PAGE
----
After meeting most of the workshop participants (Vicky, Barbara, Heike, Isak and Hilton) at the Johannesburg airport, it took us 2 flights and a drive to get to the Puku Ridge Lodge in South Luangwa. The remaining two participants (Judith and Rudy) were already at the lodge when we arrived. That first night during our dinner we already got treated to some leopards. The puku and impala's were very alert on the plains in front of the lodge. One of the leopards went down to the waterhole and gave us a preview of what to expect on this trip.
We got special permission to leave before sunrise so we could utilize the best light in the morning. This meant that our wake up call was at 4.15am every morning and that we left at 5.00am. The first day we got our first impression of the South Luangwa valley and its wildlife. One of the favourites for most if not all of us was the Carmine Bee-eater colony. Hundreds of birds flew on and off the nests to feed their chicks. We got some great tips on how to shoot these very fast birds, the key was to use a high shutter speed (1/2500s) and to use manual metering as the background could change during their flight pattern. We visited this colony multiple times during our stay.
After our morning drives we arrived back at the lodge for our brunch around 11.30. The food at the lodge was excellent and the brunch buffet was no exception. Till about 2pm we had time to sleep, download images, and shower etc. In the afternoon we got some great lectures from Isak about different aspects of nature photography. Topics he covered were technical details (expose, shutter speed, aperture), composition, lightroom basics (library and develop module). Beside these lectures we were also encouraged to share some of our pictures for an informal review. During this review we could see how we each took great pictures at the different sightings. I especially findi it very useful to see the different approaches everyone takes at the same sighting.
At 4pm it was tea time at the lodge and we got ready to go out into the park again. One of the cool things we could do in the South Luangwa park is to extend our evening game drive into a "night" drive as we could stay out till 8pm (sunset was at 6pm). It was a nice experience to drive around in the dark trying to find the more nocturnal animals. We did also see some more elusive creatures like the genet, the porcupine, and some bushbabies.
During the second evening we got our chance to photograph a Leopard drinking with some nice late evening light. South Luangwa is renowned for its leopard sightings and we were not disappointed as in total we probably saw 3 leopards, some at multiple sightings.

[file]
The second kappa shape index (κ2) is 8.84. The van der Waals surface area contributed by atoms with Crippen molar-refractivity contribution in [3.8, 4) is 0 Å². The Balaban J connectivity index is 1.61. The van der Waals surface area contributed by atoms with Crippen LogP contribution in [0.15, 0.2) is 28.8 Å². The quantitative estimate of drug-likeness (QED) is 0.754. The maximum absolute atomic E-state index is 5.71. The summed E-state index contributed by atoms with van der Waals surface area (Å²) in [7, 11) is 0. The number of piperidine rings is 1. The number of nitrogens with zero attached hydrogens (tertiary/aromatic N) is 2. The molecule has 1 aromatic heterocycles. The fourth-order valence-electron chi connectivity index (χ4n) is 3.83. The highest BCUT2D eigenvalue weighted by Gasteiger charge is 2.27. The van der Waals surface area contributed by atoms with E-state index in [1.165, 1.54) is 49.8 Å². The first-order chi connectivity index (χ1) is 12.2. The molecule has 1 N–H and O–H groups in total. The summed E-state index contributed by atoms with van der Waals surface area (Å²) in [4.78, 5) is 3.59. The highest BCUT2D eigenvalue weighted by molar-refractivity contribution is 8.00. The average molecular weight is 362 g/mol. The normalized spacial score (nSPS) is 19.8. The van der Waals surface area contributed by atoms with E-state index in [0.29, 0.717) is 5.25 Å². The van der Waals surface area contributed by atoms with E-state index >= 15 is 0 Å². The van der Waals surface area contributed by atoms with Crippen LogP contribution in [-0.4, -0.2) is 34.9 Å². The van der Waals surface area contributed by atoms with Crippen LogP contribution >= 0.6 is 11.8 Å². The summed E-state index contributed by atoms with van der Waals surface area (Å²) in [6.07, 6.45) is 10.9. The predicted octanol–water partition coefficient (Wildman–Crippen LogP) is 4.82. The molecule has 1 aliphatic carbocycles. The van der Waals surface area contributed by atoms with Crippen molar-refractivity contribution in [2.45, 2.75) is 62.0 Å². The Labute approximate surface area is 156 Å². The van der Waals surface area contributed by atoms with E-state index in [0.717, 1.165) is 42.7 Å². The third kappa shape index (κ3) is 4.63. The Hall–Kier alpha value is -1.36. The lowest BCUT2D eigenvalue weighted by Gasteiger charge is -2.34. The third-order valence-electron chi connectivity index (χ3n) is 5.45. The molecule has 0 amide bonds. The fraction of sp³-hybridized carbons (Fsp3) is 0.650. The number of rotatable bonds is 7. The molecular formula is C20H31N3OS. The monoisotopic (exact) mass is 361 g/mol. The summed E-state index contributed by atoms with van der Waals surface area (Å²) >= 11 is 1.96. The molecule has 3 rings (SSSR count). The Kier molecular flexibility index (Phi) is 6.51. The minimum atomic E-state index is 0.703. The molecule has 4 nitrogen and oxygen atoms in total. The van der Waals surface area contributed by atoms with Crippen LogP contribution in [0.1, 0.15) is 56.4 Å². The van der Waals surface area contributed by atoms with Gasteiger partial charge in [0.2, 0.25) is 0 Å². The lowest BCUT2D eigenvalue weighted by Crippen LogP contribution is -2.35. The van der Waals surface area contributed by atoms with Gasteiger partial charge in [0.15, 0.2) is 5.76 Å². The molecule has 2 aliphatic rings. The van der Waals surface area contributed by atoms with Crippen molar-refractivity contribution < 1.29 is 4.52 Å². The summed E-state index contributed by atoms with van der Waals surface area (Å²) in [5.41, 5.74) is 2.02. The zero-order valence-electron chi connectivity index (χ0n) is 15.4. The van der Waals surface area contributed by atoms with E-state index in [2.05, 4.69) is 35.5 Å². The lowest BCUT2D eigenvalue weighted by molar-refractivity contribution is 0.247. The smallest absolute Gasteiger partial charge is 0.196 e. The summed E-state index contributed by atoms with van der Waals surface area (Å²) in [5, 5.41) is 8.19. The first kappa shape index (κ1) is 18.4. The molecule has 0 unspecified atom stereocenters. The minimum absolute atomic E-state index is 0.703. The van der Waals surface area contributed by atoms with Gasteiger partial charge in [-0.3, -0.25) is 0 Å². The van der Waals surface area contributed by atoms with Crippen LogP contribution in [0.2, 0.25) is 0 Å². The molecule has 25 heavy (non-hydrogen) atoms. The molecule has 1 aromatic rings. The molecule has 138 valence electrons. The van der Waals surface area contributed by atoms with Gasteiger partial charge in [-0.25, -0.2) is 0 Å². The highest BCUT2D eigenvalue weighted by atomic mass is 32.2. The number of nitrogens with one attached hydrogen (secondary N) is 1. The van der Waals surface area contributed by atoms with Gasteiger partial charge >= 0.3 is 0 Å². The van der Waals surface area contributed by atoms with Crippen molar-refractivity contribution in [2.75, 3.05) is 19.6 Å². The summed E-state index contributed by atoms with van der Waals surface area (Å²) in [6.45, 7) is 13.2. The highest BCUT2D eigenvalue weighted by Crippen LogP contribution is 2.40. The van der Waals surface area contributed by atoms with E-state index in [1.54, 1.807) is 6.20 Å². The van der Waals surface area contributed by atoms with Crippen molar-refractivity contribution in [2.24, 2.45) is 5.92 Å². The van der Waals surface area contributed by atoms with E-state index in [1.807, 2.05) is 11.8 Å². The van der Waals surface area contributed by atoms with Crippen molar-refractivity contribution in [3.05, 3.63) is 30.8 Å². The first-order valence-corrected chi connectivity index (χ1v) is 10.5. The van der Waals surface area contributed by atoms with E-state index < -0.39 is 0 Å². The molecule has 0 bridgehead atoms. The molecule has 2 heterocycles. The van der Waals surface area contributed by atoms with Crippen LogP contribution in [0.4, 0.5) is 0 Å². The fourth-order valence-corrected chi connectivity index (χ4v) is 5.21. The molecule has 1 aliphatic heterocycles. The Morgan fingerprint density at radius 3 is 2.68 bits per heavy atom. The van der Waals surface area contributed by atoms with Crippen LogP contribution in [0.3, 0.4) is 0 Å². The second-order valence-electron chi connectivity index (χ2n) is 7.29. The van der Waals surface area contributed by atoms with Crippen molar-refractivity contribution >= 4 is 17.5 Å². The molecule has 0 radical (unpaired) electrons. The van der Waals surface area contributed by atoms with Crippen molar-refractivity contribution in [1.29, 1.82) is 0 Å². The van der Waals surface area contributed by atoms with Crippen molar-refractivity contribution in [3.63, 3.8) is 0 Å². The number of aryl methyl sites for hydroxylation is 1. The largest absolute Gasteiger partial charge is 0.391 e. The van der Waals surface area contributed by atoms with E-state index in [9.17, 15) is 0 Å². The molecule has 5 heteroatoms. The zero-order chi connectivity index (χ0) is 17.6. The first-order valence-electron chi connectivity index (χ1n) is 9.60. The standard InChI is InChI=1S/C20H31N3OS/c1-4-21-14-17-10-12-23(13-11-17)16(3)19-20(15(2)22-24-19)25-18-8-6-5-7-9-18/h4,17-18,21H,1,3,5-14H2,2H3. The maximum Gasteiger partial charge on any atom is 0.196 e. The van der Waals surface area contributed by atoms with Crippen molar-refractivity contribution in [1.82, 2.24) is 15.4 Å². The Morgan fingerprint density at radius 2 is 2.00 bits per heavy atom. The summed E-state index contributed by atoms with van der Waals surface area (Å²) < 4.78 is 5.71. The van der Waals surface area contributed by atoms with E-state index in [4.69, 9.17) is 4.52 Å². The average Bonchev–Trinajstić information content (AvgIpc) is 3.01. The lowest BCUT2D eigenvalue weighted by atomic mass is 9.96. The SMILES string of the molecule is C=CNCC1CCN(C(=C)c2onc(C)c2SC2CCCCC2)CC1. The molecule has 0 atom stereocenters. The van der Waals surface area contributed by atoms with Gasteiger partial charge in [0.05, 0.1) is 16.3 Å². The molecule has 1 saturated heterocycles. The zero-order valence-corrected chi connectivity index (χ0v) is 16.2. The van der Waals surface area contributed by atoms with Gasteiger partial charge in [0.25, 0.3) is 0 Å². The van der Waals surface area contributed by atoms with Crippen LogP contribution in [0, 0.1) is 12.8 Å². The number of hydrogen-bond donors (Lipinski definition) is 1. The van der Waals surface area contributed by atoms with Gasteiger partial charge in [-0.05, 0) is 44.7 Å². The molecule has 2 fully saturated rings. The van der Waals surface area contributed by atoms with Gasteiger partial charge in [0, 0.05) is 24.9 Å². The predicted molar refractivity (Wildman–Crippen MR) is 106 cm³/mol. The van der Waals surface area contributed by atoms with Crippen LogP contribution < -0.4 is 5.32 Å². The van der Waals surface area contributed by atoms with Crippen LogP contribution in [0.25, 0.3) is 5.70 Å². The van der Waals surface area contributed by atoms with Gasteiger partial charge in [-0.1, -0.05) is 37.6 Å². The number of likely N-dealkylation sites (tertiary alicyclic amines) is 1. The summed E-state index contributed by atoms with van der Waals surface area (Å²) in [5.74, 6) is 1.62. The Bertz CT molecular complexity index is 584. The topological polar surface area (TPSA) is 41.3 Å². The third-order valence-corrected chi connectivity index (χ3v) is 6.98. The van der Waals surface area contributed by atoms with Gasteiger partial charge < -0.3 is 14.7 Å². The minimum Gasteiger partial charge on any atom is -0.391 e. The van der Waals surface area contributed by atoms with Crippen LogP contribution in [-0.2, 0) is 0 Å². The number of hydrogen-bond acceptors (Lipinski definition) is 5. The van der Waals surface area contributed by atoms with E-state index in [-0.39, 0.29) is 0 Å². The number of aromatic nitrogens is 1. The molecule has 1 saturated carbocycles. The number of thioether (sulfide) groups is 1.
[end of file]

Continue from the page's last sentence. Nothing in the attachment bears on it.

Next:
Of course while staying at the Puku Ridge lodge we saw our fair share of Puku's but also a lot of Impala's. After seeing a pair of lions starting their mating rituals we drove off and one Puku male gave us a great portrait session. He stood nicely on the top of a little bank and let us shoot as many pictures as we wanted. He even looked in different directions to give us the shot we were looking for. It was the first time I saw Puku's so I was very happy to take his picture with a nice clean background.
Everyone was hoping to see a kill from one of the bigger predators in the park like lions, leopard or hyena's. We did see some feeding on a hippo carcass by a leopard and some lions. However we only witnessed a kill from a much smaller predator as we saw a Yellow-bellied Sand Snake devour a frog. We were focusing on the landscape and we would have missed it if not for our great guide Malemia spotting this grim scene below us.
During the workshop we tried to utilize different techniques to improve our photographic skills. Both Isak and Hilton encouraged us to use things like flash, panning and wide-angle shots. If needed we could borrow flash units or lenses from our tour leaders to get us to try these options. Hilton even ran for one group to give them a target to practice their panning shots!!! I'm still not a big fan of flash in nature photography but I do see the usefulness of it in certain situations. I took a shot of a juvenile Carmine Bee-eater with off camera flash and I must admit I do like the result.
Unfortunately after 4.5 days of game drives it was time to go back home. Luckily we had a bunch of great pictures to remind us of this magical place. The last morning we had a great sunrise with a willing Hippo and we visited the carmine bee-eater colony for the last time. After our brunch we were on our way back to the real world in Johannesburg and beyond.
I had a excellent time during this workshop and I would like to thank my fellow participants Barbara, Judith, Heike, Vicky and Rudy for being great companions. To both Isak and Hilton a big THANK YOU for all the support during the game drives and the lectures. To all the personel at the Puku Ridge lodge for making our stay so pleasant. Especially to Don and Suku for their hospitality and for the excellent guiding by Joseph and Malemia.
Till next time !!!